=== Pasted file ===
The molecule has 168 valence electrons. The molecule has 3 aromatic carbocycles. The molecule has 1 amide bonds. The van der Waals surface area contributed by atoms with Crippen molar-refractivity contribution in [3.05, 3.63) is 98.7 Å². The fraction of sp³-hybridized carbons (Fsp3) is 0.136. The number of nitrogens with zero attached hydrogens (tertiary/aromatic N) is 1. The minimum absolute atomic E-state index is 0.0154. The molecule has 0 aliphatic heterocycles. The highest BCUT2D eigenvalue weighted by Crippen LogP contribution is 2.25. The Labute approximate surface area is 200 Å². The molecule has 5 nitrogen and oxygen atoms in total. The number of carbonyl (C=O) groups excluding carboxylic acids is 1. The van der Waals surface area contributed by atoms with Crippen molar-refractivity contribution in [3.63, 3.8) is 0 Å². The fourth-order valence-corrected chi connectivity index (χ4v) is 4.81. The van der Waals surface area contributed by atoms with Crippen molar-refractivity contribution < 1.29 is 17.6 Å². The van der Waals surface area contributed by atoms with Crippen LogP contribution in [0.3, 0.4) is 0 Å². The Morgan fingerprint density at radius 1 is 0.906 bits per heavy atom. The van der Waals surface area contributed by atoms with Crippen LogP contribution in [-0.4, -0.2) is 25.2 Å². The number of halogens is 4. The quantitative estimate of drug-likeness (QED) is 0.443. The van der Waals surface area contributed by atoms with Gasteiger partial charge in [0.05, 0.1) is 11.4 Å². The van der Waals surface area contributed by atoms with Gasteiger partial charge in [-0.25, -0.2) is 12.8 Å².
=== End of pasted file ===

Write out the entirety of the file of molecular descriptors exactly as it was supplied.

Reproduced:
The molecule has 168 valence electrons. The molecule has 3 aromatic carbocycles. The molecule has 1 amide bonds. The van der Waals surface area contributed by atoms with Crippen molar-refractivity contribution in [3.05, 3.63) is 98.7 Å². The fraction of sp³-hybridized carbons (Fsp3) is 0.136. The number of nitrogens with zero attached hydrogens (tertiary/aromatic N) is 1. The minimum absolute atomic E-state index is 0.0154. The molecule has 0 aliphatic heterocycles. The highest BCUT2D eigenvalue weighted by Crippen LogP contribution is 2.25. The Labute approximate surface area is 200 Å². The molecule has 5 nitrogen and oxygen atoms in total. The number of carbonyl (C=O) groups excluding carboxylic acids is 1. The van der Waals surface area contributed by atoms with Crippen molar-refractivity contribution in [3.63, 3.8) is 0 Å². The fourth-order valence-corrected chi connectivity index (χ4v) is 4.81. The van der Waals surface area contributed by atoms with Crippen molar-refractivity contribution < 1.29 is 17.6 Å². The van der Waals surface area contributed by atoms with Crippen LogP contribution in [0.3, 0.4) is 0 Å². The Morgan fingerprint density at radius 1 is 0.906 bits per heavy atom. The van der Waals surface area contributed by atoms with Crippen LogP contribution in [-0.4, -0.2) is 25.2 Å². The number of halogens is 4. The quantitative estimate of drug-likeness (QED) is 0.443. The van der Waals surface area contributed by atoms with Gasteiger partial charge in [0.05, 0.1) is 11.4 Å². The van der Waals surface area contributed by atoms with Gasteiger partial charge in [-0.25, -0.2) is 12.8 Å².